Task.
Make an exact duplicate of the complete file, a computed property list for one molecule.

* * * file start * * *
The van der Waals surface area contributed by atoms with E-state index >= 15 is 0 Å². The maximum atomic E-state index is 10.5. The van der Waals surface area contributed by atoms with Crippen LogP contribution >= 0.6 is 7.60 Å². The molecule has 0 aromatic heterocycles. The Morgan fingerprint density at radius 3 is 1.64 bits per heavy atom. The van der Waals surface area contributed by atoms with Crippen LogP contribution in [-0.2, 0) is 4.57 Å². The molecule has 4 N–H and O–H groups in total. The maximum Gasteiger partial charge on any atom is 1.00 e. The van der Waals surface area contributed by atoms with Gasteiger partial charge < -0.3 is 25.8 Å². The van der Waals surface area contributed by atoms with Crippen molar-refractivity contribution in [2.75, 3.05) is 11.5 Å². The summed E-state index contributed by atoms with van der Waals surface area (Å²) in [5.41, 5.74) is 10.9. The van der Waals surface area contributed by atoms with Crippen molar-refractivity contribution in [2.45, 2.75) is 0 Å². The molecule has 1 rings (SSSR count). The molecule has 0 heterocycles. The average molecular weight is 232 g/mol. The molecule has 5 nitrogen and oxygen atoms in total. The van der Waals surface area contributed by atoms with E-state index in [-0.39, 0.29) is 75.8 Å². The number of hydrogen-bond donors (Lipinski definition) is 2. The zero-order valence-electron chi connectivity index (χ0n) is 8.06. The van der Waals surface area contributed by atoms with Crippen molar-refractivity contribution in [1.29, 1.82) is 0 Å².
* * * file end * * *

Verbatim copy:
The van der Waals surface area contributed by atoms with E-state index >= 15 is 0 Å². The maximum atomic E-state index is 10.5. The van der Waals surface area contributed by atoms with Crippen LogP contribution >= 0.6 is 7.60 Å². The molecule has 0 aromatic heterocycles. The Morgan fingerprint density at radius 3 is 1.64 bits per heavy atom. The van der Waals surface area contributed by atoms with Crippen LogP contribution in [-0.2, 0) is 4.57 Å². The molecule has 4 N–H and O–H groups in total. The maximum Gasteiger partial charge on any atom is 1.00 e. The van der Waals surface area contributed by atoms with Gasteiger partial charge < -0.3 is 25.8 Å². The van der Waals surface area contributed by atoms with Crippen molar-refractivity contribution in [2.75, 3.05) is 11.5 Å². The summed E-state index contributed by atoms with van der Waals surface area (Å²) in [5.41, 5.74) is 10.9. The van der Waals surface area contributed by atoms with Crippen molar-refractivity contribution in [2.45, 2.75) is 0 Å². The molecule has 1 rings (SSSR count). The molecule has 0 heterocycles. The average molecular weight is 232 g/mol. The molecule has 5 nitrogen and oxygen atoms in total. The van der Waals surface area contributed by atoms with E-state index in [-0.39, 0.29) is 75.8 Å². The number of hydrogen-bond donors (Lipinski definition) is 2. The zero-order valence-electron chi connectivity index (χ0n) is 8.06. The van der Waals surface area contributed by atoms with Crippen molar-refractivity contribution in [1.29, 1.82) is 0 Å².